Maternal mortality estimates: global progress on levels and trends

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IHME's Dr. Lozano presents the results of IHME's research on maternal mortality, which shows that global maternal deaths are declining.

For more information visit www.healthmetricsandevaluation.org

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  • This graph shows maternal deaths by 21 Global Burden of Disease regions. The global total was 526,300 in 1980, dropping to 342,900 in 2008, a yearly rate of decline of about 1.5% in the number of deaths. You can see here the enormous but shrinking contribution of South Asia, which includes India, Pakistan, Afghanistan and Bangladesh. You can also see that the relative contribution of maternal deaths in Sub-Saharan Africa has been increasing, from about 23% in 1980 to more than half (52%) in 2008.
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  • Maternal mortality estimates: global progress on levels and trends

    1. 1. Maternal Mortality Estimates: Global Progress on Levels and Trends August 30, 2010 Rafael Lozano, MD MSc Professor of Global Health
    2. 2. Outline <ul><li>Background </li></ul><ul><li>Data sources and methods </li></ul><ul><li>Results </li></ul><ul><li>Lessons learned and next steps </li></ul>
    3. 3. Broader context <ul><li>Important momentum for new estimates </li></ul><ul><ul><li>Need to assess progress given international commitment to Millennium Development Goal 5. </li></ul></ul><ul><li>Opportunities for robust reassessment </li></ul><ul><ul><li>WHO sponsored development of country estimates for 1990, 1995, 2000, 2005. </li></ul></ul><ul><ul><li>Most recent assessment (Hill et al, 2007) reported 576,300 maternal deaths in 1990 and 535,900 in 2007; 0.48% annual rate of decline in the global maternal mortality ratio. </li></ul></ul><ul><li>Methodological advances </li></ul><ul><li>More data than ever before </li></ul>
    4. 4. Outline <ul><li>Background </li></ul><ul><li>Data sources and methods </li></ul><ul><li>Results </li></ul><ul><li>Lessons learned and next steps </li></ul>
    5. 5. Definitions <ul><li>Maternal death : “death of a woman while pregnant or within 42 days of termination of pregnancy…from any cause related to the pregnancy or its management, but not from accidental or incidental causes” (ICD-10) </li></ul><ul><li>For inter-temporal and international comparisons, ICD and MDG manual recommend A+B+C excluding D+E+F </li></ul><ul><li>Maternal mortality ratio: number of maternal deaths per 100,000 live births </li></ul>  Direct Indirect HIV Incidental Early maternal (<42 days) A B C D Late maternal (> 42 days & < 1 year) E F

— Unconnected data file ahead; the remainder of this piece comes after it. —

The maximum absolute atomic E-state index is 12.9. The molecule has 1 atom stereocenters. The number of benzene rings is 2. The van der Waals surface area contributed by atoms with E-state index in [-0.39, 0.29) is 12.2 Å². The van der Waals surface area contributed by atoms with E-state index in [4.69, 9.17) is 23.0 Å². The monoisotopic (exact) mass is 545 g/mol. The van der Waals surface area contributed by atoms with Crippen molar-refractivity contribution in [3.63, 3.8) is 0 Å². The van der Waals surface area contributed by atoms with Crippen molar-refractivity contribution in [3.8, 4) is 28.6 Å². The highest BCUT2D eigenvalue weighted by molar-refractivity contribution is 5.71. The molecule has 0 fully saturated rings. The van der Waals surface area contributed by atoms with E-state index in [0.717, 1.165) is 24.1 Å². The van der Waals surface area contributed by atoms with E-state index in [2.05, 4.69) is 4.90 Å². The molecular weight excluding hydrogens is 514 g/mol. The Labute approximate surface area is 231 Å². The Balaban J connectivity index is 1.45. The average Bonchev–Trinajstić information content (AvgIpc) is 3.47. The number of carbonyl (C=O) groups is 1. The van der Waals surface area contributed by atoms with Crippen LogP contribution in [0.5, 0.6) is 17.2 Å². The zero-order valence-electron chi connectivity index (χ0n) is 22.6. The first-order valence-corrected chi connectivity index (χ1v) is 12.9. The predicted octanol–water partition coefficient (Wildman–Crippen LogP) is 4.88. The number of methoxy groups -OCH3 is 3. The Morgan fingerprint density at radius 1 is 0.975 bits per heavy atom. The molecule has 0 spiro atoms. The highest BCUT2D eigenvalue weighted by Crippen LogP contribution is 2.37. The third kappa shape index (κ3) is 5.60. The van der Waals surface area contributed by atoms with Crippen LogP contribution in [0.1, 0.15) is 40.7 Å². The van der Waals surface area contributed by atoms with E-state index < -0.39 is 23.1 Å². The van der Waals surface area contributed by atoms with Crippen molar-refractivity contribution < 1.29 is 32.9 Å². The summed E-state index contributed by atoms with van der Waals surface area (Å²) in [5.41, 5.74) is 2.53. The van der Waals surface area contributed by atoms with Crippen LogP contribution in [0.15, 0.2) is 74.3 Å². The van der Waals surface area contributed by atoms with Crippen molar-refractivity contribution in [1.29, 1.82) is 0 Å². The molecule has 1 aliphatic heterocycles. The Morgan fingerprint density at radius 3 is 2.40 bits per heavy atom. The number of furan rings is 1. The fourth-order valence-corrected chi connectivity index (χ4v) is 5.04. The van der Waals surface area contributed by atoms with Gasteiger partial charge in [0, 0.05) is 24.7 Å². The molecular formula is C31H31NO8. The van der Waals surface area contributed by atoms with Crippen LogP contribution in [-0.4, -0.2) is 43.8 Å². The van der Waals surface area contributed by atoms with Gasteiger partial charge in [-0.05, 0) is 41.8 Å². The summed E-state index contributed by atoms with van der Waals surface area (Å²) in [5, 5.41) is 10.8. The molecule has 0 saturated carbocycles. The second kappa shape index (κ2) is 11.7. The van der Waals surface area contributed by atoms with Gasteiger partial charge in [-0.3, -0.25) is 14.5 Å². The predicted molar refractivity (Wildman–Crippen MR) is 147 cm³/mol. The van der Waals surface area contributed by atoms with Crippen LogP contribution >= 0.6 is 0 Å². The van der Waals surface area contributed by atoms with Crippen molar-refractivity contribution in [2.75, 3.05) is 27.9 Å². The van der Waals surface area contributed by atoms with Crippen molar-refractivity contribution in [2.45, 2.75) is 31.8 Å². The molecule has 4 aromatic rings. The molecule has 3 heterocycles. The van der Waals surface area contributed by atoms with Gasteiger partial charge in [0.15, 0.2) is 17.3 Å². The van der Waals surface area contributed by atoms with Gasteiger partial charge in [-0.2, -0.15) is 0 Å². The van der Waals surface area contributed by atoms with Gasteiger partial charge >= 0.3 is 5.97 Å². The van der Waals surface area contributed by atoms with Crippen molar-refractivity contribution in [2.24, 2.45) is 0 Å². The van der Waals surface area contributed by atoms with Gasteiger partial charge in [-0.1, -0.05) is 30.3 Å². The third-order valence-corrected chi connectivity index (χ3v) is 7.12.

6. 6. Density of site-years of observation, 1980-2008
    7. 7. Systematic identification of data <ul><li>Vital registration data </li></ul><ul><ul><li>Naghavi et al.* have undertaken a correction of the registration data, increasing maternal deaths in vital registration countries by 40% on average. </li></ul></ul><ul><li>Sibling history data </li></ul><ul><ul><li>Survey respondents report on survival of siblings and whether deaths of sisters 15-49 occurred during pregnancy, childbirth, or period after birth. </li></ul></ul><ul><ul><li>Apply the Gakidou-King correction for survival bias. </li></ul></ul><ul><li>Deaths in the household </li></ul><ul><li>National and sub-national verbal autopsy </li></ul><ul><ul><li>Literature review to identify published estimates from national and sub-national population-based studies of maternal mortality. </li></ul></ul>* Naghavi M, et al. Algorithms for enhancing public health utility of cause s of death data, Population Health Metrics, 2010. No data for 21 countries, representing 2.2% of births Source of Data Site-Years of Observation Vital registration 2,186 Sibling Histories 204 Surveillance Systems 20 Census/Survey Deaths in Household 26 National VA 35 Subnational VA 180 Total 2,651